From where I am sitting, I can just see a spirit house off in the distance. This is comforting, for according to Thais, the spirit house is where the phra poom, or "guardian spirit of the land" has lived ever since the humans came in and booted him off the land where this housing development now stands. Had the spirit house not been built, and not tricked out with all manner of domestic accoutrements, my life would come to ruin at the slighted spirit's hands.
At least it is amusing to think so. And this has been one of the roles of many religions down through the ages: the telling of amusing stories that incidentally provide a false sense of comfort in a world designed with human happiness or security - and, indeed, life -- not chiefly in mind.
The spirit house story has its roots in the animism that dominated Southeast Asia before the advent of Indian Brahmanism and Theravadan Buddhism. Thais, though nominally Buddhist, continue to believe in a host of spirits called phi (pronounced 'pee'). Indeed, the governor of Bangkok recently blamed the city's various municipal disasters not on his or his government's incompetence, but on spirits being "against" him - or Bangkok, I forget which.
There is some difference of opinion over the names of the guardian spirits, but they appear to be nine in number. The eight agreed-upon spirits include guardians of the house; garden; countryside; gates, doors, and stairwells; animals; storehouses and barns; temples and other sacred places; and water. The ninth allegedly guards either newlyweds or - mon Dieu! - military installations. This is quite a jurisdiction for one spirit to handle. In any case, Brahmanism had customarily employed shrines for worship, hence Brahman shrine + Thai spirit = spirit house, or sarn phra poom .
Of the nine guardian spirits, the house and the garden spirits are principal, and they therefore generally get houses all their own. The two houses are similar in design, but the garden variety, if you will, is built at a remove from the human house. In my housing compound, the garden house stands on mowed land at the back corner, as far from the road as possible. The primary house is at the compound's entrance and stands just behind, but higher than, a fence. This placement permits the spirit to keep a look out for potential invaders, nowadays presumably the ubiquitous vendors of dried squid.
The variety of objects placed inside and around a spirit house practically defies explanation, and the lists given below are by no means exhaustive. Inside represents the spirit's living space, so here one commonly finds one or many miniature human beings, pieces of furniture, domestic animals and livestock, the odd TV or matchbox car. Outside is the place for offerings, which usually include incense, flowers, candles, drinks, and the odd pack of cigarettes, Thai celestial dancer, or pig's head. Yes, I said pig's head - the preferred food of Phra Poom.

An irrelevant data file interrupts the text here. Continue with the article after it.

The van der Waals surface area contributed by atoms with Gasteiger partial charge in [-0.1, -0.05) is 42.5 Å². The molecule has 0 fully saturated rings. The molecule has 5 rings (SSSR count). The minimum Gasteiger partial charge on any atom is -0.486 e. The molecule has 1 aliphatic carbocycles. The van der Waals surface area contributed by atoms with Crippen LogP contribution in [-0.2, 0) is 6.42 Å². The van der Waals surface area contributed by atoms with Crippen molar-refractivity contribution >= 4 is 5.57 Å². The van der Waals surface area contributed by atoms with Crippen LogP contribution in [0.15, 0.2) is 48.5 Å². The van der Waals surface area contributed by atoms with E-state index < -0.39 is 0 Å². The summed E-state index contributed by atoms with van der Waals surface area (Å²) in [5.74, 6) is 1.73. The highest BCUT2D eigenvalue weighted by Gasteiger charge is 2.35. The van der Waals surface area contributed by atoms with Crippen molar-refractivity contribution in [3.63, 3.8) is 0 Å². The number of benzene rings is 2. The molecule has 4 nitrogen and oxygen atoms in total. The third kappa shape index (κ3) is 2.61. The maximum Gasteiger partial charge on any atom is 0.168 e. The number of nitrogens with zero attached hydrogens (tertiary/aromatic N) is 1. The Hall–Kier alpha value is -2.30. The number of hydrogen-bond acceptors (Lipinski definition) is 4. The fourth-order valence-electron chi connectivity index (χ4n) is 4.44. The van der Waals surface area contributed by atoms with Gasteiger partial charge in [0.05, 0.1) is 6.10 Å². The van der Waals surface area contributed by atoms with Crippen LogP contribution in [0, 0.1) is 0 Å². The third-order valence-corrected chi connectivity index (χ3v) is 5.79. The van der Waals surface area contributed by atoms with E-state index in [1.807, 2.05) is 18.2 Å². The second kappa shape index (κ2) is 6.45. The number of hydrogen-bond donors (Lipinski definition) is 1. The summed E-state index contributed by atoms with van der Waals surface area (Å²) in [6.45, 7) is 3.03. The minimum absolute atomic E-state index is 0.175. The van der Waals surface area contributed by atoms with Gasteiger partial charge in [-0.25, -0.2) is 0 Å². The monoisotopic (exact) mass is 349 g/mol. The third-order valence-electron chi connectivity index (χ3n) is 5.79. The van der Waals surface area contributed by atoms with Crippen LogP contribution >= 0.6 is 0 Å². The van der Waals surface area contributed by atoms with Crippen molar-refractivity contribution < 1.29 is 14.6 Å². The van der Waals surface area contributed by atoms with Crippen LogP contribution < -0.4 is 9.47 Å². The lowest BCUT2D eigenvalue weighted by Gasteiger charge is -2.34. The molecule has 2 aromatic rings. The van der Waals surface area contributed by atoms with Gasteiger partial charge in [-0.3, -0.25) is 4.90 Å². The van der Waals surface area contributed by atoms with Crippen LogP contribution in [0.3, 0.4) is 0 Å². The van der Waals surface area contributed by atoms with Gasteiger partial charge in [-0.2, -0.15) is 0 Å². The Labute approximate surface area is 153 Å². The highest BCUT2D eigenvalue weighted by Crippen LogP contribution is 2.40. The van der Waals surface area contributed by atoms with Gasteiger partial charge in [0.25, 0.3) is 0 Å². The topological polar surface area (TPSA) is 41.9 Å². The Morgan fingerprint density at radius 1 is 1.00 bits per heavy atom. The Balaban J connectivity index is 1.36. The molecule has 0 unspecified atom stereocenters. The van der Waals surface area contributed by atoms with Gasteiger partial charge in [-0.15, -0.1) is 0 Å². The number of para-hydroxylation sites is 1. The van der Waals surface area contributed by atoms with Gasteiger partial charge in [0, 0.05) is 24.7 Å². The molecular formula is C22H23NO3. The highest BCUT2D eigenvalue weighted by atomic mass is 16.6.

This cushy living arrangement is intended to appease the spirit so that he will not invade the human abode. To further prevent this, the spirit house is made grander in style than the human houses associated with it. Furthermore, whenever a business is begun or radically improved, the spirit must be informed or else the venture may fail. Businesses themselves often have their own spirit houses to guarantee prosperity, and both bars and high-rises are no exception. Even the notorious animists of the American Embassy in Bangkok have a spirit house.
A house's design and the materials used in its construction vary. Some are simple shelters built from wood and metal. More commonly, they are huge, elaborate, multi-colored cement structures formed in factories. Stores specializing in the sale of these prefab houses display scores of these behemoths by the roadside.
The architectural features and symbolism also differ from house to house. One common variation looks like a miniature Khmer-style temple, and houses a four-faced image of Brahma, the Hindu creator-god, together with his bird-vehicle and thunderbolt. Thus do Brahmanism and animism continue to play off each other.
The contemporary Indian philosopher Krishnamurti once remarked, in so many words, that if you put a Coke can in the corner of a room and worship it daily, bowing down before it, offering it incense and food, then the Coke can will become holy - in your eyes. His intention was to poke fun at idolaters, but also to demonstrate that holiness is something we impart to objects and ideas, not the other way round. If God (or gods) did not exist, man would invent Him (or them).
I think of this every time I see Thais offering burning incense to the Buddha, Phra Poom, Brahma, or whomever. Perhaps they are praying for money, or for a bountiful rice harvest, or for something devastating to befall an enemy. From my rarified remove on the tail end of the Enlightenment, I am torn between pity and ridicule.
But then I remember Krishnamurti, and that all these devotees are trying to do is to keep some sanctity in the world, some sense that we as human beings will never be as powerful as we think we are, or aspire to be. The universe is large and baffling - there may be spirits in it - who knows? The least favor we can do for them is to offer company, sustenance, a house.
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